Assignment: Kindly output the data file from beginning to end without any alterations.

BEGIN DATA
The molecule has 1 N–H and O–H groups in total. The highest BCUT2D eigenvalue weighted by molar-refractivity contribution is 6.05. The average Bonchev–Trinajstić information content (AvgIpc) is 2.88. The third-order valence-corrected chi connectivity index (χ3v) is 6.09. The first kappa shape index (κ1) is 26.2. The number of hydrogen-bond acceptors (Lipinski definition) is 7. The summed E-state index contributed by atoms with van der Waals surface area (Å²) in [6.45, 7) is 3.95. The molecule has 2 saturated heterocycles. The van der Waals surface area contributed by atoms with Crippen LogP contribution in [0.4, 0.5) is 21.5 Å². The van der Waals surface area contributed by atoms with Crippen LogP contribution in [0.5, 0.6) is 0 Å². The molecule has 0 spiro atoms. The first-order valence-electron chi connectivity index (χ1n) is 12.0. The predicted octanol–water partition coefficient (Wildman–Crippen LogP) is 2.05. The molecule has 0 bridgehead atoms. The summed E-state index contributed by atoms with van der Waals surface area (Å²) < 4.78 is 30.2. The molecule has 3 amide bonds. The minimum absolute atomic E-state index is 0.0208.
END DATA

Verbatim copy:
The molecule has 1 N–H and O–H groups in total. The highest BCUT2D eigenvalue weighted by molar-refractivity contribution is 6.05. The average Bonchev–Trinajstić information content (AvgIpc) is 2.88. The third-order valence-corrected chi connectivity index (χ3v) is 6.09. The first kappa shape index (κ1) is 26.2. The number of hydrogen-bond acceptors (Lipinski definition) is 7. The summed E-state index contributed by atoms with van der Waals surface area (Å²) in [6.45, 7) is 3.95. The molecule has 2 saturated heterocycles. The van der Waals surface area contributed by atoms with Crippen LogP contribution in [0.4, 0.5) is 21.5 Å². The van der Waals surface area contributed by atoms with Crippen LogP contribution in [0.5, 0.6) is 0 Å². The molecule has 0 spiro atoms. The first-order valence-electron chi connectivity index (χ1n) is 12.0. The predicted octanol–water partition coefficient (Wildman–Crippen LogP) is 2.05. The molecule has 0 bridgehead atoms. The summed E-state index contributed by atoms with van der Waals surface area (Å²) < 4.78 is 30.2. The molecule has 3 amide bonds. The minimum absolute atomic E-state index is 0.0208.